“If I make the team and somebody throws me a big enough offer,” he said, “you never know.”

On the other hand, he’d also enjoy a run at a second straight NCAA title.

The world is Whitt’s oyster.

Today, Eugene.

Tomorrow, London.

So it would seem.

After that?

He’ll figure it out.

He’s come this far.

Clay Horning 366-3526 cfhorning@normantranscript.com

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Re: Men's Pole Vault - Preview and Start Lists

Unread postby rainbowgirl28 » Mon Jun 25, 2012 4:41 pm

http://arkansasmatters.com/fulltext?nxd_id=551602


Arkansas Native Hopes to Vault His Way to London

By: Aaron Nolan
Updated: June 19, 2012




An award winning Hog is aiming high, hoping for a trip to the Summer Olympic Games.
The pole vault is a sport that sends you soaring to the stars, only to bring you right back down to earth.

Razorback freshman, and Mount Ida Arkansas native, Andrew Irwin said, "Yes, I believe you do have to be a little bit crazy to do it."

At 19 years old, Irwin is quickly becoming one of the best vaulters around. During his first season with the University of Arkansas track and field team, Irwin won two conference titles, and was named the Southeastern Conference Freshman Field Athlete of the Year, and the overall Field Athlete of the Year. But Irwin is hoping for the ultimate honor, a trip to the Olympics in London.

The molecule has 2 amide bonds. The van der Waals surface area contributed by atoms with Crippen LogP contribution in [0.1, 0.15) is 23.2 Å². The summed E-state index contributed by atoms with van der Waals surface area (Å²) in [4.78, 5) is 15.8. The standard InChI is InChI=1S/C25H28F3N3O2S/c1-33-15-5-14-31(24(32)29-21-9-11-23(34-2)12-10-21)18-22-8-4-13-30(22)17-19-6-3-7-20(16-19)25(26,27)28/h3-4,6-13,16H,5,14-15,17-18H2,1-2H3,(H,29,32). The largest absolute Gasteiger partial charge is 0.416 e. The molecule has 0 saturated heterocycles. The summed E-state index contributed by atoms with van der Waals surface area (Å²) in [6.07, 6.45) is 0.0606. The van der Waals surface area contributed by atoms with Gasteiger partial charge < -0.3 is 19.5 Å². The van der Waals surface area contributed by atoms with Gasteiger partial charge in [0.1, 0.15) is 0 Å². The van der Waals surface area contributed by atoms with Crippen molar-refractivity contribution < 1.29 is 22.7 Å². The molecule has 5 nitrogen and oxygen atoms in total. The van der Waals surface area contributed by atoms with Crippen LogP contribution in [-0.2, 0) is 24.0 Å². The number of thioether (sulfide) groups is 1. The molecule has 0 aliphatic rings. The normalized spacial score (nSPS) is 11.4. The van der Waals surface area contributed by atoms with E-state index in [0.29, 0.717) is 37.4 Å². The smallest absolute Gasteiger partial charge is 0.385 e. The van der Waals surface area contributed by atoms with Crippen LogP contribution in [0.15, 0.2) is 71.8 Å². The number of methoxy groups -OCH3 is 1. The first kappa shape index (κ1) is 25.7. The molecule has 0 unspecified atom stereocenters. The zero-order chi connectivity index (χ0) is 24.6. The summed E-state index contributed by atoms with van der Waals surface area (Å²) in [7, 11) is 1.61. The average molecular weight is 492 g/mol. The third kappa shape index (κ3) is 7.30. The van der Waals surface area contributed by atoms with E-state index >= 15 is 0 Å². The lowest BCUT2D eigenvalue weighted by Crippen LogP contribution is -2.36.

Next week Irwin will compete in Eugene, Oregon at the U.S. Track and Field Olympic Trials.

He said, "Being able to have the opportunity to try and reach it this early on, I didn't expect it, but now it's here and I've got to go and try to make the best of it."

"I'm just looking at it mostly as an experience thing because I am still young and I've got a few more years at this, but at the same time I'm also looking at, you know, it doesn't come around every year, so you gotta take it while it's there."

So this award winning Hog will put his youth aside to focus on the red, white, and blue.

"It would be a great honor to make the team and go over there, and compete for the USA. So it's definitely something to strive for and it's something that you can live for."